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Ferdinand Marcos Jr, the son of the late Philippine dictator, won the Philippine presidency by a landslide.
Marcos Jr. had more than 31 million votes out of 67 million registered voters, with more than 97% of the polls tabulated Tuesday afternoon. His closest rival, Vice President Leni Robredo, an advocate of human rights, had 14.7 million votes in Monday’s election. Official outcomes, however, could take weeks to be authorized.
Sara Duterte, his running mate and the daughter of President Rodrigo Duterte, had a staggering lead in the separated vice presidential race. Many supporters want to see a continuation of Duterte’s policies, including his aggressive war on drugs.
On Tuesday, demonstrators, mostly students and constituents of progressive groups, assembled and rallied outside the Philippines election commission in Manila to protest Marcos and election irregularities and the breakdown of vote-counting machines. But election officials declared the consequence of the malfunctioning devices was minimal.
Marcos Jr. ran on a unity platform and promised lower prices, more jobs, and infrastructure and agriculture investment. Political pundits say Marcos Jr implores Filipinos exhausted from the promises of progress, political altercation, and economic reforms from subsequent regimes that failed to help ordinary citizens.
Alliance of the Scions
The alliance of the scions of two political strongholds in the north and south merged the voting power of their families.
Activists who suffered under the Marcos Sr. dictatorship were enraged by Marcos Jr’s alleged victory and vowed to oppose it.
Marcos Jr. and Sara Duterte dodged volatile points during their campaign. They adhered steadfastly to a battle cry of national unity, even though their fathers’ presidencies fanned multiple tumultuous divisions in Philippine history. He has not proclaimed victory but expressed his gratitude and encouraged his supporters to keep watchful until the vote computation is concluded.
While Robredo has not admitted loss, she accepted the tremendous Marcos Jr. lead in the unofficial tally. She pointed out that the battle for democracy and reforms would not end with the elections. Robredo, who positioned herself to encourage transparency, good governance, and human rights throughout her campaign, told her supporters that they were starting.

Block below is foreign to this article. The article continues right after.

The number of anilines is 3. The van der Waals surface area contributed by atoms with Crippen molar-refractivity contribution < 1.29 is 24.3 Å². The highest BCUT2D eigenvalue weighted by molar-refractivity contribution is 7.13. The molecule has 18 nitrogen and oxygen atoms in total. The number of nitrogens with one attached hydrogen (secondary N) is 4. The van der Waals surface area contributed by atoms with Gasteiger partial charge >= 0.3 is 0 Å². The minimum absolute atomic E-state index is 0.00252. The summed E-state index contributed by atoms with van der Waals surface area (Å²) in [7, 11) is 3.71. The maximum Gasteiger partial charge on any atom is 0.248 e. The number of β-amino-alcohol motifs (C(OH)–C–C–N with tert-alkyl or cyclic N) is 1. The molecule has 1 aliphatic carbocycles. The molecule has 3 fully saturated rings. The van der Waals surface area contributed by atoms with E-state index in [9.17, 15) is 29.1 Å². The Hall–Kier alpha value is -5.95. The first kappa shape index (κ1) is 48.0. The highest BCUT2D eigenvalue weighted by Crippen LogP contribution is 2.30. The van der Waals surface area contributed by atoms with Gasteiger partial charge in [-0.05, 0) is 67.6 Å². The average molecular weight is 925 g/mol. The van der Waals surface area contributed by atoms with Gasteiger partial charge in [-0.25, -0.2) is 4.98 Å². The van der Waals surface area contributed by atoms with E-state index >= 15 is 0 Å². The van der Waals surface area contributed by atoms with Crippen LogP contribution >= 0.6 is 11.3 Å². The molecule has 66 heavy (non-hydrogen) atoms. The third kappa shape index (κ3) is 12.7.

Her grassroots movement was conducted by a brigade of volunteers going door to door, soliciting votes, and unfailingly luring hundreds of thousands of people into her rallies. As the vote tally revealed the extent of Marcos’s win, Robredo advised her allies and supporters to continue their battle for certitude until the next election.
The election winner will take office on June 30 for a single six-year term.
The president-elect will lead a Southeast Asian nation hammered in poverty, drug wag legacy, pandemic-battered economy, inequalities, communist and Muslim insurgencies, and deep political divisions.
Marcos Jr Campaign
Marcos Jr linked his father’s heritage to his campaign, tapping into the sentimentality of citizens who saw Marcos Sr.’s period as a golden era for the Philippines.
Analysts say Marcos Jr’s rise fulfills the endeavor to rebrand the Marcos image and name. He seems ready to replace President Duterte, internationally known for his war on drugs that claimed over 6,000 lives.
The election also has ramifications beyond the country’s borders that will put the Philippines under growing geopolitical and economic pressure. Its significant territorial claim in the South China Sea coincides with Beijing’s.
Analysts expressed the opportunity for the Philippines to reset its relationships with major powers, and the election result could redirect the equilibrium of power in Asia.
Marcos Jr.’s victory spells a remarkable reversal for the fortunes of the Marcos clan, who went from the presidential palace to outcasts and back in half a century.
Written by Janet Grace Ortigas
Edited by Sheena Robertson
NPR: The son of late dictator Marcos has won the Philippines’ presidential election
CNN: Ferdinand Marcos Jr on cusp of winning landslide in Philippines elections; by Helen Regan
ALJazeera: Philippines election: Marcos Jr set for landslide victory